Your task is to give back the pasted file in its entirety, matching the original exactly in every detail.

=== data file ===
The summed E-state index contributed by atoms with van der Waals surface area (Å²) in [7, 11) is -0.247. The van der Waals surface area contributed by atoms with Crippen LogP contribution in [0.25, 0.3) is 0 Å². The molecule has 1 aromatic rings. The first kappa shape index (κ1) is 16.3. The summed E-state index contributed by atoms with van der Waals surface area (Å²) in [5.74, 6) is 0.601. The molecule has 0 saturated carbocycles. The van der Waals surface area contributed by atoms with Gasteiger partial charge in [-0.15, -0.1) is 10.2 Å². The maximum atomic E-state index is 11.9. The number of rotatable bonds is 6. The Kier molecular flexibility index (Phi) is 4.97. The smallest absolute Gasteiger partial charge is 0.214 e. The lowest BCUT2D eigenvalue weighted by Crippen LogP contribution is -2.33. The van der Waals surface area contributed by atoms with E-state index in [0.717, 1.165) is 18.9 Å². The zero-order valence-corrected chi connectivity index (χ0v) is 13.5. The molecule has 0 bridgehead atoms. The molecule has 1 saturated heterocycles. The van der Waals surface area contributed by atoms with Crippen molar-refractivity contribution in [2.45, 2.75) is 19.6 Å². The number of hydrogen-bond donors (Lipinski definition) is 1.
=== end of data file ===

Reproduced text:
The summed E-state index contributed by atoms with van der Waals surface area (Å²) in [7, 11) is -0.247. The van der Waals surface area contributed by atoms with Crippen LogP contribution in [0.25, 0.3) is 0 Å². The molecule has 1 aromatic rings. The first kappa shape index (κ1) is 16.3. The summed E-state index contributed by atoms with van der Waals surface area (Å²) in [5.74, 6) is 0.601. The molecule has 0 saturated carbocycles. The van der Waals surface area contributed by atoms with Gasteiger partial charge in [-0.15, -0.1) is 10.2 Å². The maximum atomic E-state index is 11.9. The number of rotatable bonds is 6. The Kier molecular flexibility index (Phi) is 4.97. The smallest absolute Gasteiger partial charge is 0.214 e. The lowest BCUT2D eigenvalue weighted by Crippen LogP contribution is -2.33. The van der Waals surface area contributed by atoms with E-state index in [0.717, 1.165) is 18.9 Å². The zero-order valence-corrected chi connectivity index (χ0v) is 13.5. The molecule has 0 bridgehead atoms. The molecule has 1 saturated heterocycles. The van der Waals surface area contributed by atoms with Crippen molar-refractivity contribution in [2.45, 2.75) is 19.6 Å². The number of hydrogen-bond donors (Lipinski definition) is 1.